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September 22, 2008 | by  | in News |
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President’s Column

Domestic Violence is one of the biggest issues facing New Zealand society. The alienation that may feel is reflected back into social relations. Its important that we start talking answers. As part of my Men and Feminism article I interviewed Brian Gardner from the National Network for Stopping Violence. A little bit of the interview is included below in my column. The rest will be online.

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Joel Cosgrove: What does the “Men’s Movement” mean to you?

Brian Gardner: The Men’s Movement stuff is very interesting because it is a very long continuum, from our organisation’s perspective as men to MENZ and their perspective. The way that we got started was a challenge from Women’s Refugee, a strong feminist organisation back in the 80’s saying “Our houses’ are full of kids and women who’ve been abused, predominantly by men, what are you guys doing about it?” And that’s how the Men for Non-Violence Movement started in NZ.

At the time it was a group of men helping men. There was a mixture of things there. There was stuff about men’s growth and change, so the primary client was the guy. But there were also those men who were thinking from a pro feminist background about the nature of violence, how it’s constructed, how society’s constructed, how power is maintained and men’s crippilage around relationships. We had a mixture of things. Where we came to was when you’re talking about issues of violence to women. Then how do you have women’s voices involved there? Because as men we’re often socialised into having blindspots, well I certainly do. About thinking certain ways. If we want to work with oppressed groups then we have to bring those people into the mix. So in our group, women started facilitating programmes, started getting involved in the management of our group.

As they got more involved they identified gaps in working with women, kids. For us the next evolution was with Maori, really, it was like “hang out, a lot of the people you’re working with a Maori, how are you as predominately Pakeha men and women addressing those issues, we need to form some alliances.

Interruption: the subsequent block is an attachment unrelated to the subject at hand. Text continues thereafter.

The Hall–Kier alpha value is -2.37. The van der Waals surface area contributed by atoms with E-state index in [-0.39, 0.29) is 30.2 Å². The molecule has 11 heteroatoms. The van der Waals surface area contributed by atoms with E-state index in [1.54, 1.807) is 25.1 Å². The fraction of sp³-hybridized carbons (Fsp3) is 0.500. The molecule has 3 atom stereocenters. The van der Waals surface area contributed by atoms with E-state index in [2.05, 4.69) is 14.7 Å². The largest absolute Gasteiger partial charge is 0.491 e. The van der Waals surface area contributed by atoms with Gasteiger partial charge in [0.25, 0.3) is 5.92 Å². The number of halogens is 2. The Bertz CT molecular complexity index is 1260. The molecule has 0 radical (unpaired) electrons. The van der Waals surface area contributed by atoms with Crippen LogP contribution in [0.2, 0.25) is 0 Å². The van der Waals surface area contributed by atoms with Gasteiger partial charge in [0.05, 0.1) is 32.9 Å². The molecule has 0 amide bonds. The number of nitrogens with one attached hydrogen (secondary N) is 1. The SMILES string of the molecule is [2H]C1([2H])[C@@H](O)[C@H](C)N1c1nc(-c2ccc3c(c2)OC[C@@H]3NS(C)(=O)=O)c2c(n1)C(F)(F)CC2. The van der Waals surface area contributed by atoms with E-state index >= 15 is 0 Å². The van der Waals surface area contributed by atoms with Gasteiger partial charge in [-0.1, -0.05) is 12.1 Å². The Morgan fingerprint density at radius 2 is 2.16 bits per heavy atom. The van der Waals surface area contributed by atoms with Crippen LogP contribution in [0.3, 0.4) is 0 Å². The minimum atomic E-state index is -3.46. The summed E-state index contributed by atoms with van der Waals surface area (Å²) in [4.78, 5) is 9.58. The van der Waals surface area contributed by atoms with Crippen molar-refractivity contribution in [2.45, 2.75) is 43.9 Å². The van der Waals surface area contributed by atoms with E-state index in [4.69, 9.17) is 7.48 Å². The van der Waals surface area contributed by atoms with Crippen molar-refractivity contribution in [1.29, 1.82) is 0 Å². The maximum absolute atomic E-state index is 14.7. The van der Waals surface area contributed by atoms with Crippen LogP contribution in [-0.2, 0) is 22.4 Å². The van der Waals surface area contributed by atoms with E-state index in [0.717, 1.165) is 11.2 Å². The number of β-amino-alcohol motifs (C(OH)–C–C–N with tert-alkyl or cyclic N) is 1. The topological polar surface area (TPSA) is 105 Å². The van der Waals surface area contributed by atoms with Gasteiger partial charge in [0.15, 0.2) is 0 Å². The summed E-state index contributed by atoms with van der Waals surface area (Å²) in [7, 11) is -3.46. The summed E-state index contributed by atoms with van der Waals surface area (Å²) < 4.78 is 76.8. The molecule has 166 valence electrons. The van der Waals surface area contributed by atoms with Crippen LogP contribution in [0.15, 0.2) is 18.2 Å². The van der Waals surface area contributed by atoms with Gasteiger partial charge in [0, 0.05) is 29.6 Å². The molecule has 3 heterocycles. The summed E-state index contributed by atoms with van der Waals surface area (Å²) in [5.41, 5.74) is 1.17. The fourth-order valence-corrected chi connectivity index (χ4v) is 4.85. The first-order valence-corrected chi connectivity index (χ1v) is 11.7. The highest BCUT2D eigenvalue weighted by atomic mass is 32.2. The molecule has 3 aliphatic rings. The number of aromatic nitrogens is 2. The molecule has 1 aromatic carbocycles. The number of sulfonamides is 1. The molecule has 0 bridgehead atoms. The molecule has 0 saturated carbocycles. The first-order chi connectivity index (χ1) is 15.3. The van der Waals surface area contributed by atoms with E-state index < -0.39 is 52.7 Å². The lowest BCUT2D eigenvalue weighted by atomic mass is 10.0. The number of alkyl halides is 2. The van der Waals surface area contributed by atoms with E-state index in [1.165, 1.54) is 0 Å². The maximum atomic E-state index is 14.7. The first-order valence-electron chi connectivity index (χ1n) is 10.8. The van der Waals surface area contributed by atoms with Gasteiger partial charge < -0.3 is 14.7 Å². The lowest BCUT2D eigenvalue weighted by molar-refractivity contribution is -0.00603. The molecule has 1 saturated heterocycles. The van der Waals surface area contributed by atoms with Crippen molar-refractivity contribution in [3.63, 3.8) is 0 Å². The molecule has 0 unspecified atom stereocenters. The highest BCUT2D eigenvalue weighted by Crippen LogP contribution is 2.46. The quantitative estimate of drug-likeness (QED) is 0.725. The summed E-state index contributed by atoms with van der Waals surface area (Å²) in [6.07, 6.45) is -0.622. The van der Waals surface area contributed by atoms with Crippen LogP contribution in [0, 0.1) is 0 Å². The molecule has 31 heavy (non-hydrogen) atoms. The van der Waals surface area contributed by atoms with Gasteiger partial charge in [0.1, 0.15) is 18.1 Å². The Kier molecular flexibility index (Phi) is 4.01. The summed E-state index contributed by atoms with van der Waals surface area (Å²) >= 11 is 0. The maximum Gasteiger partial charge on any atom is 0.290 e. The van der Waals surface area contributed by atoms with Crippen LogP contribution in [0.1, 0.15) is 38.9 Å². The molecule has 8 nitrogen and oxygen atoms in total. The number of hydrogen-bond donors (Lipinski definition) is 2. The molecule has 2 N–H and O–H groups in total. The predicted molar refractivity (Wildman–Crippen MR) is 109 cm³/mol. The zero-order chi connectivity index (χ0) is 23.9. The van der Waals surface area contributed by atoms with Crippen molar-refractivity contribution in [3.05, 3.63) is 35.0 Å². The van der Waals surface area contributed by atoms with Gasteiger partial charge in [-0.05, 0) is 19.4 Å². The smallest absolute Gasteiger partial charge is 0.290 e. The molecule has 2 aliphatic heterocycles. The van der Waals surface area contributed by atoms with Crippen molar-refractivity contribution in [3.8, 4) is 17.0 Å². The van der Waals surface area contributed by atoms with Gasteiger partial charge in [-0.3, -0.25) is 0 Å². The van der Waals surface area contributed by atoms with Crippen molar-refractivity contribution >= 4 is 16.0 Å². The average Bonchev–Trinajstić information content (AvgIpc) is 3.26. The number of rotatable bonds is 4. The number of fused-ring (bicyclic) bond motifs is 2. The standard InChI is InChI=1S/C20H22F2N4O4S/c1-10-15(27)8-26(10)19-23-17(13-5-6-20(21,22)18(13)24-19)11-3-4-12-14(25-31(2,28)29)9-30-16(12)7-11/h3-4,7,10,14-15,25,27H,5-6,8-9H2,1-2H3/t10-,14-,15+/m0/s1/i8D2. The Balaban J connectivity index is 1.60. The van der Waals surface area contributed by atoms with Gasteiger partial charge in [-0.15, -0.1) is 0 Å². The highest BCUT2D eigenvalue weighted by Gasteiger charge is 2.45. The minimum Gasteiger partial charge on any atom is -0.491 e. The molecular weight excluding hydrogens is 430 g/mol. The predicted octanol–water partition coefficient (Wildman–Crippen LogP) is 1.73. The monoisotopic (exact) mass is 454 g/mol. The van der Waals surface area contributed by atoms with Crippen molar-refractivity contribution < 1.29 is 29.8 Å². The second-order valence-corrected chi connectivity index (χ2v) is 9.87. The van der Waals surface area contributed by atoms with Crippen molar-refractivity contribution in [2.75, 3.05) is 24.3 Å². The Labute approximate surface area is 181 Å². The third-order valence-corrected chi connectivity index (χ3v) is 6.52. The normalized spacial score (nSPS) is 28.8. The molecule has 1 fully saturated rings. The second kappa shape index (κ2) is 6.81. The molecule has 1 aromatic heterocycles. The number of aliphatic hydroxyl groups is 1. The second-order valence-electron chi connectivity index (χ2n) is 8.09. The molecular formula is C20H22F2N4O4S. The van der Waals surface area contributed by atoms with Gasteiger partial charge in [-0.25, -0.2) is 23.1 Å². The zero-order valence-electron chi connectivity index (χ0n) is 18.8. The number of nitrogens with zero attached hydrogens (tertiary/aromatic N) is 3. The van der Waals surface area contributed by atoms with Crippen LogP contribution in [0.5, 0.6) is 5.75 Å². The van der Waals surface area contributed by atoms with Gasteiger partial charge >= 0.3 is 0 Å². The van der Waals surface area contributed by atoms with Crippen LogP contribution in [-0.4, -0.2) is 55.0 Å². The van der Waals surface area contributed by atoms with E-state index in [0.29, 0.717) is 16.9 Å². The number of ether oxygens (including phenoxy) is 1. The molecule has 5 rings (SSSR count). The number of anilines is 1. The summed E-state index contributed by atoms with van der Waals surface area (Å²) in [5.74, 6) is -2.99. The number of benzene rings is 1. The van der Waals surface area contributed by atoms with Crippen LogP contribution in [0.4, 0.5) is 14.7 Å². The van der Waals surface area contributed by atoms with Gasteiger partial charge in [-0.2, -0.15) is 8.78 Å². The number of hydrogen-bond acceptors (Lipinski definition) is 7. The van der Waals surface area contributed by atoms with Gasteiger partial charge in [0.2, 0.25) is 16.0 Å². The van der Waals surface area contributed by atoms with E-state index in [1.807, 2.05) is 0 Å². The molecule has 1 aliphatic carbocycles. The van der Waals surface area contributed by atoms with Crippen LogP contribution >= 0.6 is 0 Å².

So at the time, it’s not that old a history, early 1990’s when I first got involved in talking about men and women working together. In our organisation there were those agencies that were Men’s organisations that fell off, saying “we don’t need women checking up on us, we don’t need that kind change.” They knew men’s violence was an issue, but I feel there were still challenges around privilege and patriarchy and actually saying “if you want to change stuff then there are times in your history when you need to privilege other’s stories”. It was a messy and difficult time, most of those 3-4 agencies haven’t come on board. We’ve got 35 agencies now…

JC: What do you mean by an agency?

BG: When we talk about agency, we share with the Wellington Ending Abuse and Violence, so they’re the local Wellington organisation. We’re a network of community agencies/NGOs, so we’ve got the Wellington Ending Abuse and Violence org another in Hawkes Bay 6-7 in Auckland, who’ve sprung up to deal with Men’s Violence/Women as victims of violence. Increasingly we’re dealing with Women in Anger programmes too, there are some women who are saying “we’ve grown up in families where we’ve ended up with a whole bunch of stuff that was really unhelpful and we have behaviours that we want to change as well. It’s not the same as men’s violence because it’s different. When we talk to men about women’s violence and say “well, how frightened of your partner are you?” A lot of men say “I’m not afraid of you physically dealing to me I emotionally don’t like it”, but there’s not the same levels of fear. There’s not the same levels of using physical violence and threats of intimidation to control the relation.

So I think there’s those Men’s rights organisations who picketed our conference a couple of years ago saying the Families Court is biased and then there’s us who’re saying we think that society’s worked against us for a long time.

JC: So you guys as a pro feminist grouping have been picketed by the men’s rights organisations?

BG: We were picketed by the men’s rights organisation who say that the families court is biased, they’re a feminist organisation, that their [the court’s] agenda is doing men out of fathering. What we would say is that dads or mums prove they’re safe around kids, that’s how things should be done. Not because of our physical makeup, but that “Are our kids safe around us?” is gotta be the key thing in making those decisions.

But you know, I mean, you see it in our groups, there’s some very strong reactions to Feminism. Because a lot of men make sense of Feminism as women dominating men, it’s not about women having self-power, or choices. I think they take it from that patriarchal paradigm, about being the boss, in-charge, so if you’ve got Feminism, then they can’t live side-by-side with each other, this woman with rights and choices and the man with the same.

What we work towards in relationships is thinking about equality of relationship, how to share power in relationships. A lot of our guys who come to our group are really frightened that feminism means they’ll be lesser, lesser men or have lesser choices, or lesser ability in relationships. So you know it’s really important that we try unpack that stuff. What we’ve realised is that we need to spend time with guys asking what their fears are.

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